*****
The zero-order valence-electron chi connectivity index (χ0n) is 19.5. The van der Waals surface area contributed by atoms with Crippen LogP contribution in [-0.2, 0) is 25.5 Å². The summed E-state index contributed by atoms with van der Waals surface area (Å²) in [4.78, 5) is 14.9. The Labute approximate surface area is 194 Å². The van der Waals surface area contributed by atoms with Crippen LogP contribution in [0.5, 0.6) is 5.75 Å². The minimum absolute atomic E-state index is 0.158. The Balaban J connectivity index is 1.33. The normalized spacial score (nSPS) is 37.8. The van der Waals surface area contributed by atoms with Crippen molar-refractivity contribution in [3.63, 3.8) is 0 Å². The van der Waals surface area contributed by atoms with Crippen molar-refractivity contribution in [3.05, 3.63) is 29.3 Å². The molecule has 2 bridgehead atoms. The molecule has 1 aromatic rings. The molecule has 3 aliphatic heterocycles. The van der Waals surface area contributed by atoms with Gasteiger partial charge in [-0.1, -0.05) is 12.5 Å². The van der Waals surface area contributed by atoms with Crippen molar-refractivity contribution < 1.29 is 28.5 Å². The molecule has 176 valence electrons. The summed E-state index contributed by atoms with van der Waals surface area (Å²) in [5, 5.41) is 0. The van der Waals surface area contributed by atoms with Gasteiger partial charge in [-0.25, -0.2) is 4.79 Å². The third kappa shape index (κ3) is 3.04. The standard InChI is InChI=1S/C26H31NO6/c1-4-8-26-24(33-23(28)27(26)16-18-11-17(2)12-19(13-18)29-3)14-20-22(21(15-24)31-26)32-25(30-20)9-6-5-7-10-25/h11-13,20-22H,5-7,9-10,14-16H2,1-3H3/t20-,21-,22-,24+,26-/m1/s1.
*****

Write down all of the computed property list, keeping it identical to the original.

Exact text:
The zero-order valence-electron chi connectivity index (χ0n) is 19.5. The van der Waals surface area contributed by atoms with Crippen LogP contribution in [-0.2, 0) is 25.5 Å². The summed E-state index contributed by atoms with van der Waals surface area (Å²) in [4.78, 5) is 14.9. The Labute approximate surface area is 194 Å². The van der Waals surface area contributed by atoms with Crippen LogP contribution in [0.5, 0.6) is 5.75 Å². The minimum absolute atomic E-state index is 0.158. The Balaban J connectivity index is 1.33. The normalized spacial score (nSPS) is 37.8. The van der Waals surface area contributed by atoms with Crippen molar-refractivity contribution in [3.63, 3.8) is 0 Å². The van der Waals surface area contributed by atoms with Crippen molar-refractivity contribution in [3.05, 3.63) is 29.3 Å². The molecule has 2 bridgehead atoms. The molecule has 1 aromatic rings. The molecule has 3 aliphatic heterocycles. The van der Waals surface area contributed by atoms with Gasteiger partial charge in [-0.1, -0.05) is 12.5 Å². The van der Waals surface area contributed by atoms with Crippen molar-refractivity contribution < 1.29 is 28.5 Å². The molecule has 176 valence electrons. The summed E-state index contributed by atoms with van der Waals surface area (Å²) in [5, 5.41) is 0. The van der Waals surface area contributed by atoms with Gasteiger partial charge in [-0.25, -0.2) is 4.79 Å². The third kappa shape index (κ3) is 3.04. The standard InChI is InChI=1S/C26H31NO6/c1-4-8-26-24(33-23(28)27(26)16-18-11-17(2)12-19(13-18)29-3)14-20-22(21(15-24)31-26)32-25(30-20)9-6-5-7-10-25/h11-13,20-22H,5-7,9-10,14-16H2,1-3H3/t20-,21-,22-,24+,26-/m1/s1.